Developed in the first instance to collect and store biological samples from 3,000 patients with chronic kidney disease (CKD) and at least 800 patients with nephrotic syndrome (NS), the biobank will provide a strategic resource for fundamental and translational research. In addition to the samples of plasma, serum, urine, DNA and tissue that will be stored, the repository will also have the considerable advantage of containing associated linked clinical data, through the UK Renal Registry.

Running over a five-year period, the samples will be obtained through 14 NHS Trusts, with patients followed up at specific intervals. From mid-2018, all researchers will be able to apply for access to samples stored in the biobank for future studies.

The biobank is funded by AbbVie Inc, Evotec, UCB Celltech Biopharma and Kidney Research UK. Experts from the University of Bristol and the University of Nottingham form the core academic team overseeing all operational delivery. Biomarker analysis will take place at the University of Geneva and histopathological (tissue) analysis at the University of Birmingham. More information is available here: nurturebiobank 


In November 2017, Evotec announced a strategic collaboration on microfluidics technology including induced pluripotent stem cell ("iPSC") differentiation with leading academic institutions in the UK and Italy to accelerate the discovery of novel drugs to treat kidney diseases. The collaboration will combine key technologies from Evotec and the academic institutions to develop a novel drug discovery device ("Nephron-on-a-Chip"). It will merge state-of-the-art microfluidics technology established at the Cambridge University with world-class expertise in iPSC technology and kidney disease from the University of Bristol, the Mario Negri Institute in Bergamo and from Evotec.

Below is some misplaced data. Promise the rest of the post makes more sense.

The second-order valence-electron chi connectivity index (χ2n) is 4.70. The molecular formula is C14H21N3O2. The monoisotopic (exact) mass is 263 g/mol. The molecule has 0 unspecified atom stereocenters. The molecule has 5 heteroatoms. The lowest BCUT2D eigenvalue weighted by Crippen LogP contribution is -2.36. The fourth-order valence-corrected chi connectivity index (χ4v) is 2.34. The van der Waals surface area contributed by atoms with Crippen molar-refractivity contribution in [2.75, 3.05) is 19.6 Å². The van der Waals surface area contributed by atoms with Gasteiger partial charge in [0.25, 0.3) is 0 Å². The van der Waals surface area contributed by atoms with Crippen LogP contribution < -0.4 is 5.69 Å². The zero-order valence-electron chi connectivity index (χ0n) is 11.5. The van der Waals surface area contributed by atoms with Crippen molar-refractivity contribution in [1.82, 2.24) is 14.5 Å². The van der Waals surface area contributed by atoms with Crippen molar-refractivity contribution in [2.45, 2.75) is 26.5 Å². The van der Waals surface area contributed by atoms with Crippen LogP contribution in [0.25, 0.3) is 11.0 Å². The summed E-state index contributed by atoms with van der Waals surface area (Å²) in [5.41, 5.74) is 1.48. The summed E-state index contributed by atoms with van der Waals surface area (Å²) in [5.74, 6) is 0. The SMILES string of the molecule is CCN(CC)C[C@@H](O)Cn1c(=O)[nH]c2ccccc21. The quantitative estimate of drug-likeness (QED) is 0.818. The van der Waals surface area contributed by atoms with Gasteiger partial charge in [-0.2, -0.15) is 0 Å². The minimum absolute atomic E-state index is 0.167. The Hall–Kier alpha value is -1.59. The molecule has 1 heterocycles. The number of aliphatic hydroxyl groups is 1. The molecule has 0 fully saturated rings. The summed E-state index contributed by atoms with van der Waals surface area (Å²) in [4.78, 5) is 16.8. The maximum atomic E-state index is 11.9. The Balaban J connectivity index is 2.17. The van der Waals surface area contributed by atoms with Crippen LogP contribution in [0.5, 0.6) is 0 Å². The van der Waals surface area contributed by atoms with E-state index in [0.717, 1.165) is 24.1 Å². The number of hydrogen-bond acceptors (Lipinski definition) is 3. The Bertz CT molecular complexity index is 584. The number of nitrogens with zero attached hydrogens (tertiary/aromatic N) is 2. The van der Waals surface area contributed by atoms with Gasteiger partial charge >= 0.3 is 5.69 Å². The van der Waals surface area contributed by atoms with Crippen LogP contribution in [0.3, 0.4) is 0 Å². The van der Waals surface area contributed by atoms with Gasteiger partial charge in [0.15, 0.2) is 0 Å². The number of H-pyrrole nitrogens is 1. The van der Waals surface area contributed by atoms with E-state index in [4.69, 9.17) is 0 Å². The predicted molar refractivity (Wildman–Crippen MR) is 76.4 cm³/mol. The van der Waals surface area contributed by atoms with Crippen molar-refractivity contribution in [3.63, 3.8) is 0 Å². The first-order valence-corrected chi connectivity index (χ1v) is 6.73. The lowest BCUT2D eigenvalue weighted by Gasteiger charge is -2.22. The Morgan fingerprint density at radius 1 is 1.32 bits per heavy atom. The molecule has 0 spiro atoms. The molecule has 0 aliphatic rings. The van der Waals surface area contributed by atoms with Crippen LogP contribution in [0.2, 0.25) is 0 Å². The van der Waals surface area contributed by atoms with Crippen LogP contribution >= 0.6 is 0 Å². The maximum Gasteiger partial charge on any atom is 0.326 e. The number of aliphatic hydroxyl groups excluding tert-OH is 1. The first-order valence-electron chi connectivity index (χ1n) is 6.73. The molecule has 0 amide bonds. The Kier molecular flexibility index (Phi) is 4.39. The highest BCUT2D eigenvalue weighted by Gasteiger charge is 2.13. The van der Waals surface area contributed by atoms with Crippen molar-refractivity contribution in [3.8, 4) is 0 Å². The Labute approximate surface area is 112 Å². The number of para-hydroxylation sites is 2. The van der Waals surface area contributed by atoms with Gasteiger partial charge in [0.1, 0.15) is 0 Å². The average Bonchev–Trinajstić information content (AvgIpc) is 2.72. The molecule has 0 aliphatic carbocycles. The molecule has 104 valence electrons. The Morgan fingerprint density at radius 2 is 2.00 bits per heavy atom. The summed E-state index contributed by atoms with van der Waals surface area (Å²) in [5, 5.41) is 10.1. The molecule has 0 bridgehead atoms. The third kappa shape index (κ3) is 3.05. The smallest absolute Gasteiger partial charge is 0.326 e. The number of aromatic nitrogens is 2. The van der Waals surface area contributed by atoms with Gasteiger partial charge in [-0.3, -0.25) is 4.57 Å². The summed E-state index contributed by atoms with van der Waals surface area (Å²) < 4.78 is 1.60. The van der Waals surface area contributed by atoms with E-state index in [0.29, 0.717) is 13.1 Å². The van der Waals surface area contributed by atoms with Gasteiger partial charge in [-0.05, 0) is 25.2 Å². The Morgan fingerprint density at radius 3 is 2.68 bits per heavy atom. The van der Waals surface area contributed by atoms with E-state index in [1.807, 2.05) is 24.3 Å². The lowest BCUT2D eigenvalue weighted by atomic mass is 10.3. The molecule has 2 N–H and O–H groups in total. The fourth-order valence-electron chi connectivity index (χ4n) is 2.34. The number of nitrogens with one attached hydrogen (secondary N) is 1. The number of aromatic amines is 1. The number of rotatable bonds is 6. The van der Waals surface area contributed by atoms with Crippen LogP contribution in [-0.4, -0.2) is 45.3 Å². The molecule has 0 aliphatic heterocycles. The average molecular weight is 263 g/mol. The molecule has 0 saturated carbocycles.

The goal of the NEPLEX ("NEPHRON-ON-A-CHIP WITH CELLULAR AND EXTRACELLULAR MATRIX COMPLEXITY") consortium is to develop a functional Nephron-on-a-Chip that reflects both the filtration area as well as the resorption area of a human kidney. The functional nephrons will be based on fully characterised human cell lines and iPSC-derived human kidney cells. Prof. Moin Saleem and his group from the University of Bristol will contribute human kidney cell lines focusing on the resorption unit, Dr Yan Yan Shery Huang and her lab from the University of Cambridge will develop the glomerular part of the chip, Dr Christodoulos Xinaris and his colleagues from the Mario Negri Institute will provide human iPSC lines and expertise. Evotec will add its state-of-the-art iPSC and kidney disease platforms. The device will allow testing of drug candidates in a fully human nephron already in the pre-clinic and thereby improve and accelerate drug discovery in the field of kidney diseases.

Inflammation and Immunology

Ellersbrook/ TargetNASH

In June 2016, Evotec announced that the investment company Ellersbrook GmbH & Co. KG, ("Ellersbrook"), Germany, will invest into Evotec's internal TargetNASH programme. Ellersbrook is a life science focused investment firm owned by Dr Herbert Stadler, a renowned biotech entrepreneur.